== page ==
WASHINGTON – The sun has kicked into high gear and produced four so-called X-class solar flares over the past week from a solar spot that is expected to come more into alignment with Earth as the sun’s activity peaks this year and next.
The intense solar storms are expected to last as long as until 2020.
Until now, the sun has remained relatively dormant, but with four X-class eruptions in one week, it is beginning to reach its “solar storm maximum” in this latest 11-year cycle of activity.
Scientists of the National Aeronautics and Space Administration and the Solar Dynamics Observatory say that the latest eruptions are the first X-class flares that the sun has produced in this cycle.
Of the four X-class flares, the first registered at X1.2, scientists said. It was the weakest, but as the week continued, more powerful flares registered at X3.2, which scientists say has been the strongest of the year.
The numbers assigned to the flares correlate to their strength. An X2, for example, is twice as intense as an X1, while an X3 is three times as intense.
The strongest flare recorded during the sun’s 11-year cycle was an X6.9. This occurred on August 9, 2011. The second strongest was an X5.4 on March 7, 2012.
The sun is going through Solar Cycle 24, which began in January 2008. So far during Solar Cycle 24 there have been 19 X-class solar flares, scientists say.
Along with the radiation from the flares, there also is a coronal mass ejection, or CME. During a CME, billions of tons of highly charged particles are ejected to interact with Earth’s magnetic field, causing radio blackouts and the shutdown or destruction of vulnerable electrical grid systems and sensitive electronic components.
The initial X-class flares came from the same active sunspot region, which scientists identify as AR-1748. They say it was away from the Earth, although it is possible that their effects could “just glance the Earth’s magnetic field.” As it was, it caused some radio blackout, scientists said.
While the flares spewing from this sunspot went off into space, the AR-1748 is rotating more in alignment with Earth, scientists say.
Scientists said that an increased number of solar flares are expected as the sun approaches its peak of high activity. The Space Weather Prediction Center said that upcoming solar activity is expected to be moderate, with a 50 percent probability of more X-class flares erupting in the weeks ahead.
Because the United States and other Western countries are technologically based societies, with critical infrastructures run by electronics, the increase in space weather activity takes on a high level of importance.
For one thing, the U.S. national grid system is vulnerable in its own right.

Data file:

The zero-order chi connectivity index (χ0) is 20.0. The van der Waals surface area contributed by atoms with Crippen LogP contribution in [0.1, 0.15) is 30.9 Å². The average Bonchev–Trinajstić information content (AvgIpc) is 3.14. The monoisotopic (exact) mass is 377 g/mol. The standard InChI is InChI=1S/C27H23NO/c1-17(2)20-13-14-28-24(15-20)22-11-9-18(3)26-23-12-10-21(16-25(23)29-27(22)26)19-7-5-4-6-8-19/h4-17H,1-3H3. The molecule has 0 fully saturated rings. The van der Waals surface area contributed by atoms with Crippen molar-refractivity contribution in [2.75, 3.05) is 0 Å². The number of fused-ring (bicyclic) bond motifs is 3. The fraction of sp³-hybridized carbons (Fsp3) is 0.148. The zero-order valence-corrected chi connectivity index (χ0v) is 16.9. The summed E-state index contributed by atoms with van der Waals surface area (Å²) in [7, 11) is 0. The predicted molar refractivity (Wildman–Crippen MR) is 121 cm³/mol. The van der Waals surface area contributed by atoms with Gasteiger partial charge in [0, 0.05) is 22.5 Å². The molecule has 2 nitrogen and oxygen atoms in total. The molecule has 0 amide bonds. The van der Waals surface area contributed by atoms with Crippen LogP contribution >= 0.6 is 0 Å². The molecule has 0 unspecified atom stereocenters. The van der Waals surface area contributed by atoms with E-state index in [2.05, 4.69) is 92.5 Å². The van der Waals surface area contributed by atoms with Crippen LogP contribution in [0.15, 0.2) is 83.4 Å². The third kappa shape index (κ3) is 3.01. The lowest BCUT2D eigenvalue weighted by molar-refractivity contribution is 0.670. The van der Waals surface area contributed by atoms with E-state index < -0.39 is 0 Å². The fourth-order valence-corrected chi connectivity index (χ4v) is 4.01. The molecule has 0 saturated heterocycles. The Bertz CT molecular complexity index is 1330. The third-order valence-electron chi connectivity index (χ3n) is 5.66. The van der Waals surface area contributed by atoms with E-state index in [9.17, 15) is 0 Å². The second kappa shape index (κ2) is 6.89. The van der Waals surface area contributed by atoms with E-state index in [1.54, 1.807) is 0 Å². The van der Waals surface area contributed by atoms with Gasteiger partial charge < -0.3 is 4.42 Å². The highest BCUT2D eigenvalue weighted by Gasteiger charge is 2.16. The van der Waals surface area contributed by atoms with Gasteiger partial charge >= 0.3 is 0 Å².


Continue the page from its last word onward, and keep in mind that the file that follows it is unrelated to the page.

But with an electromagnetic pulse, or EMP, generated from the sun’s flares – some of which can be up to 10 times the size of the Earth – the unprotected grid, including transformers, electrical components and automated control systems that everyone takes for granted in their everyday lives, could either be severely damaged or fried, taking months if not years to replace.
In the first year alone, NASA estimates, such a disaster could cost just the U.S. upwards of $2 trillion. It also would take from four to 10 years to recover – if that even would be possible – and affect the lives of some 160 million people, threatening starvation and death.
Some EMP experts say that such a catastrophic event could wipe out America’s urban centers, due to their total dependency on critical infrastructures for electricity, communications, food and water delivery, oil and gas, transportation, automated banking and financial institutions and even emergency services.
The experts say grocery stores, for example, would have their shelves cleared in a matter of hours due to the panic that would sweep the population. Normally, grocery stores carry a maximum of three days of products before being restocked. However, restocking would come to a halt due to the inability of trucks to function, with fueling stations unable to pump the fuel needed to run the vehicles.
Automated control devices that regulate the flow of oil and natural gas through the hundreds of thousands of miles of pipelines that crisscross the nation would be tripped, causing geographically widespread secondary fires and explosions.
Such an event would not just occur out in a remote field. Fires and explosions also could occur under streets and even into people’s houses.
The inability of fire and medical emergency services to respond would result in further disastrous consequences for the population.
Because automated systems ensure fresh water delivery, all filtering and sewage systems in the urban setting would face the high prospect shutting down, leading to disease such as cholera and dysentery. In addition, there would be little likelihood of medical attention because the hospitals and first responders’ emergency equipment which rely on electronics and communications equipment may no longer function.
Hospitals would have backup generators. However, if the generators have electrical starters, they might not function at all. Others may run on gasoline or diesel and only function for as long as there is fuel, which would need to be trucked in by vehicles with automated starters.
NASA estimates that as many as 350 of the large, customized transformers, which maintain a power supply across the nation and are only produced abroad, would be destroyed.
Because they are expensive – some costing as much as $20 million a copy – utilities don’t keep spares on hand. They could take years to replace, especially if a number of technologically dependent countries’ transformers are affected by a direct solar flare impact.